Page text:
The Supply chain and the Asian routes

“Inside the Market” is a miniseries focused on the coffee market, providing a firsthand perspective from industry operators. In the third and final episode curated by “L’Albero del caffè”, this Italian artisanal roasting company guides us through the complex world of the coffee supply chain. It examines the geopolitical factors influencing coffee from the perspective of a small roaster.

The Challenges of the Supply Chain and the Robusta Bubble

The coffee supply is currently experiencing a critical phase. However, it’s important to clarify that, aside from temporary shortages due to extended logistics times from Africa and Asia to Europe – a consequence of the Suez canal issues – the availability of Arabica coffee should not be a problem. Despite the Brazilian domestic market’s shift towards soluble products, which now use lower-grade Arabica instead of historically used Conillon, the global production is increasing, and availability remains good.

The stock exchange is high but not excessive. The only problem I see, but not in the short term, is the increase in domestic consumption of producing countries and new consumer countries that could, due to ongoing geopolitical dynamics, strengthened by the recent EUDR law against deforestation, make significant lots of green coffee unavailable.

The situation for Robusta is different. The issue is not so much the price, although it did reach record levels despite the recent downturn. The main concern is the product’s availability. Small Asian and African farmers are withholding the latest coffee harvest, hoping to maximize their return.

When the “bubble bursts” and this type of coffee becomes available again (since the past harvest exceeded global demand), a significant portion of the product could be irretrievably spoiled.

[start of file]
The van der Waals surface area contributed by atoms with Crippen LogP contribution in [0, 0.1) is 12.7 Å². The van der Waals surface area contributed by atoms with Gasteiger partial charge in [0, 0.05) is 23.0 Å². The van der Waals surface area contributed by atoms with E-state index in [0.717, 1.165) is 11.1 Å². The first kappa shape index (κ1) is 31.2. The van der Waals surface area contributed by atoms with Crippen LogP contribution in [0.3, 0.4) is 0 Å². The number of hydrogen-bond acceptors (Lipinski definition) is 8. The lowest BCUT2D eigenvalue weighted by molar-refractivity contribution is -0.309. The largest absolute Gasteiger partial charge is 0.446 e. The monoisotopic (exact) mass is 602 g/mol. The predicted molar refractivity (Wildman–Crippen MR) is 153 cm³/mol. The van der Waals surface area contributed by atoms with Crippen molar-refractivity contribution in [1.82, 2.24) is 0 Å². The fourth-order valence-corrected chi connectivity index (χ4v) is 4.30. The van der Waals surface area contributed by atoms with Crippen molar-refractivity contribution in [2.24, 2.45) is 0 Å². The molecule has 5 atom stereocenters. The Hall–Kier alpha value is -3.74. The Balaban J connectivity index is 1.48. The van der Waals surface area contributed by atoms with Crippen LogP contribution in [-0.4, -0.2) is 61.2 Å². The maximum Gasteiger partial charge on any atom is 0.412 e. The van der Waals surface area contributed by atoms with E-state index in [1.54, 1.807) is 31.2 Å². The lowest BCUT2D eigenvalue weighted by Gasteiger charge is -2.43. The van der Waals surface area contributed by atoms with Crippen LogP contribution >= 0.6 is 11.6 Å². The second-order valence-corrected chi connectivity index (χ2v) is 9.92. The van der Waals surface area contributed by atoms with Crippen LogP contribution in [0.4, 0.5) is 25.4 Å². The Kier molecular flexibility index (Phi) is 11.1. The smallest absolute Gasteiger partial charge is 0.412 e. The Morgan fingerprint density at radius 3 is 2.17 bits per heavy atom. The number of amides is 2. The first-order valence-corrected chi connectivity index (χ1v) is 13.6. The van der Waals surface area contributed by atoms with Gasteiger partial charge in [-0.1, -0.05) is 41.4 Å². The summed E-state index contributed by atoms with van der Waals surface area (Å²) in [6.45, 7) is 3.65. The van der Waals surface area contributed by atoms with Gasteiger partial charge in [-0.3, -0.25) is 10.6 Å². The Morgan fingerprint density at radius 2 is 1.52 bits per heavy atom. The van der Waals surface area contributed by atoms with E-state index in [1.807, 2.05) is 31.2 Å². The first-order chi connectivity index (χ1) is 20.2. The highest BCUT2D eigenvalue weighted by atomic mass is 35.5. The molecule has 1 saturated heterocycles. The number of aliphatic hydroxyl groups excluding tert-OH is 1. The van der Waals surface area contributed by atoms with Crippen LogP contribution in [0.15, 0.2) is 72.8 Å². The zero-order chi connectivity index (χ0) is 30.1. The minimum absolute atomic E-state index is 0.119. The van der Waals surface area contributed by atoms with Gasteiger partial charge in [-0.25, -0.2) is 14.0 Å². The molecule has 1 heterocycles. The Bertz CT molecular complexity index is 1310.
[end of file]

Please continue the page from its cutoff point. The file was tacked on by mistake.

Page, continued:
I cannot predict the exact consequences of this event, but it could potentially have the same impact on supply chain management as the crisis of the early 2000s.

The Asian routes

From a logistical perspective, China is significantly integrated with most global ports. Regarding the African route, the maritime silk route navigates through the Suez Canal. Over the past few decades, investments have primarily been directed towards the eastern coast of the African continent.

From a geopolitical perspective, it’s clear that the world’s balance is increasingly shifting towards the east. This shift could significantly affect the cost of commodities transported by sea from Asia to Europe.

From the perspective of the coffee industry, significant changes have occurred in the last three years in certain regions. These regions, which have traditionally offered large quantities of coffee at relatively low prices, include Vietnam, India, and Indonesia.

In a trend begun in the Covid-19 period, the availability of product for export continues to compete with the need for internal consumption of product, not only the well-known Indian and Indonesian reality (this, moreover, characterized by two consecutive years of smaller harvest), but also China whose consumer market is growing at dizzying rates in numerical terms, requiring a level of supply that is only partly covered by local production.

Last year, Vietnam’s policy of not exporting Robusta disrupted the market. This allowed Brazil to seize the opportunity and saturate international markets with Conillon. Meanwhile, the local industry substituted Robusta with Arabica, a lower-quality variant used for soluble coffee, temporarily upsetting the country’s internal dynamics. It remains to be seen what direction the coffee industry will take in the next harvest, and how this will affect Asia’s role in coffee availability.

With the London Stock Exchange at a record high, unprecedented spreads, and nearly depleted port inventories, China – the global leader in sea logistics – can envisage a future where it assumes a dominant role and capitalizes on this position.

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